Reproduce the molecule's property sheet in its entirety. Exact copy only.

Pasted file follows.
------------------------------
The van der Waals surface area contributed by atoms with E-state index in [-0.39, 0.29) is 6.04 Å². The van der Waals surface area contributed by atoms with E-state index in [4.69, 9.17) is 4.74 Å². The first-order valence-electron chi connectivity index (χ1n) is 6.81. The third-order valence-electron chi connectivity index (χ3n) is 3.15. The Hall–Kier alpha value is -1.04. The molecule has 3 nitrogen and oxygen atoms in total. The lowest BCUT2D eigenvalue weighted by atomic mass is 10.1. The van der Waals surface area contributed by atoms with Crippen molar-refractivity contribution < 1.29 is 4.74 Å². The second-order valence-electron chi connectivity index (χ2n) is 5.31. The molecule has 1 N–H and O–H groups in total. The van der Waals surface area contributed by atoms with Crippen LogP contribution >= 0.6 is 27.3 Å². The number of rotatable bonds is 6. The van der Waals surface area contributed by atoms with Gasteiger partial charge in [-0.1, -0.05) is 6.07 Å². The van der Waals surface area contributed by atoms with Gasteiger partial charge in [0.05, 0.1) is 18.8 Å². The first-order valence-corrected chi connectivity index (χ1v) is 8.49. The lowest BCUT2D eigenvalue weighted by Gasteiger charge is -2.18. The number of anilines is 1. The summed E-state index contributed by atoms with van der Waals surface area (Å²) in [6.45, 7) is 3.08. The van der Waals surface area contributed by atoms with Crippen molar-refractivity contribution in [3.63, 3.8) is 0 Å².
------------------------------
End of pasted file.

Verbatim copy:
The van der Waals surface area contributed by atoms with E-state index in [-0.39, 0.29) is 6.04 Å². The van der Waals surface area contributed by atoms with E-state index in [4.69, 9.17) is 4.74 Å². The first-order valence-electron chi connectivity index (χ1n) is 6.81. The third-order valence-electron chi connectivity index (χ3n) is 3.15. The Hall–Kier alpha value is -1.04. The molecule has 3 nitrogen and oxygen atoms in total. The lowest BCUT2D eigenvalue weighted by atomic mass is 10.1. The van der Waals surface area contributed by atoms with Crippen molar-refractivity contribution < 1.29 is 4.74 Å². The second-order valence-electron chi connectivity index (χ2n) is 5.31. The molecule has 1 N–H and O–H groups in total. The van der Waals surface area contributed by atoms with Crippen LogP contribution >= 0.6 is 27.3 Å². The number of rotatable bonds is 6. The van der Waals surface area contributed by atoms with Gasteiger partial charge in [-0.1, -0.05) is 6.07 Å². The van der Waals surface area contributed by atoms with Gasteiger partial charge in [0.05, 0.1) is 18.8 Å². The first-order valence-corrected chi connectivity index (χ1v) is 8.49. The lowest BCUT2D eigenvalue weighted by Gasteiger charge is -2.18. The number of anilines is 1. The summed E-state index contributed by atoms with van der Waals surface area (Å²) in [6.45, 7) is 3.08. The van der Waals surface area contributed by atoms with Crippen molar-refractivity contribution in [3.63, 3.8) is 0 Å².